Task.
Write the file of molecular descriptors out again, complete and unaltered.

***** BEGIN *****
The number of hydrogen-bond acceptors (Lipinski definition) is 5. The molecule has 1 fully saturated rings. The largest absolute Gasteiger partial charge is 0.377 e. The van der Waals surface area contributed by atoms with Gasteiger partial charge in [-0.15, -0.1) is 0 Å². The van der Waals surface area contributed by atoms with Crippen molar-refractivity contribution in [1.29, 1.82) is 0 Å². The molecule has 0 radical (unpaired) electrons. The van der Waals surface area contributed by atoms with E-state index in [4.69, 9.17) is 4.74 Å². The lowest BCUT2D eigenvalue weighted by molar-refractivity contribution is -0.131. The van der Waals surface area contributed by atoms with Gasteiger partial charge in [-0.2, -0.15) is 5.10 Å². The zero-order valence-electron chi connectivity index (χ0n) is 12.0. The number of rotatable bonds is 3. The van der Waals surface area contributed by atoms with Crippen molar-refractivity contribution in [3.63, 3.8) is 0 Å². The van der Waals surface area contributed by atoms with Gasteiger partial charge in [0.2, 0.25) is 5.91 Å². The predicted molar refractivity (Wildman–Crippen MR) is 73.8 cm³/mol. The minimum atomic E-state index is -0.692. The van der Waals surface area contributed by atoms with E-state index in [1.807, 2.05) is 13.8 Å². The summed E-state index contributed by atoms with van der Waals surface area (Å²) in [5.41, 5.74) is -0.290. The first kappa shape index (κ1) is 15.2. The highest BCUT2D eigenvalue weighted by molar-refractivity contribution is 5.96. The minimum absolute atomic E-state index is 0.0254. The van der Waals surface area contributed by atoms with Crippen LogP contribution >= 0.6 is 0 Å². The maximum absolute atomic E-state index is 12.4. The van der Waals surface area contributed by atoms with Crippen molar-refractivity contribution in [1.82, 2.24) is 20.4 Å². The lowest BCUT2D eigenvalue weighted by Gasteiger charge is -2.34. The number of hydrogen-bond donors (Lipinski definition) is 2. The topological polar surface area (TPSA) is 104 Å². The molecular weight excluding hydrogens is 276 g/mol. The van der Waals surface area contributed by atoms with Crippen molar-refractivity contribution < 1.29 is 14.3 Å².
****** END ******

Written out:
The number of hydrogen-bond acceptors (Lipinski definition) is 5. The molecule has 1 fully saturated rings. The largest absolute Gasteiger partial charge is 0.377 e. The van der Waals surface area contributed by atoms with Gasteiger partial charge in [-0.15, -0.1) is 0 Å². The van der Waals surface area contributed by atoms with Crippen molar-refractivity contribution in [1.29, 1.82) is 0 Å². The molecule has 0 radical (unpaired) electrons. The van der Waals surface area contributed by atoms with E-state index in [4.69, 9.17) is 4.74 Å². The lowest BCUT2D eigenvalue weighted by molar-refractivity contribution is -0.131. The van der Waals surface area contributed by atoms with Gasteiger partial charge in [-0.2, -0.15) is 5.10 Å². The zero-order valence-electron chi connectivity index (χ0n) is 12.0. The number of rotatable bonds is 3. The van der Waals surface area contributed by atoms with Crippen molar-refractivity contribution in [3.63, 3.8) is 0 Å². The van der Waals surface area contributed by atoms with Gasteiger partial charge in [0.2, 0.25) is 5.91 Å². The predicted molar refractivity (Wildman–Crippen MR) is 73.8 cm³/mol. The minimum atomic E-state index is -0.692. The van der Waals surface area contributed by atoms with E-state index in [1.807, 2.05) is 13.8 Å². The summed E-state index contributed by atoms with van der Waals surface area (Å²) in [5.41, 5.74) is -0.290. The first kappa shape index (κ1) is 15.2. The highest BCUT2D eigenvalue weighted by molar-refractivity contribution is 5.96. The minimum absolute atomic E-state index is 0.0254. The van der Waals surface area contributed by atoms with Crippen LogP contribution >= 0.6 is 0 Å². The maximum absolute atomic E-state index is 12.4. The van der Waals surface area contributed by atoms with Crippen molar-refractivity contribution in [1.82, 2.24) is 20.4 Å². The lowest BCUT2D eigenvalue weighted by Gasteiger charge is -2.34. The number of hydrogen-bond donors (Lipinski definition) is 2. The topological polar surface area (TPSA) is 104 Å². The molecular weight excluding hydrogens is 276 g/mol. The van der Waals surface area contributed by atoms with Crippen molar-refractivity contribution < 1.29 is 14.3 Å².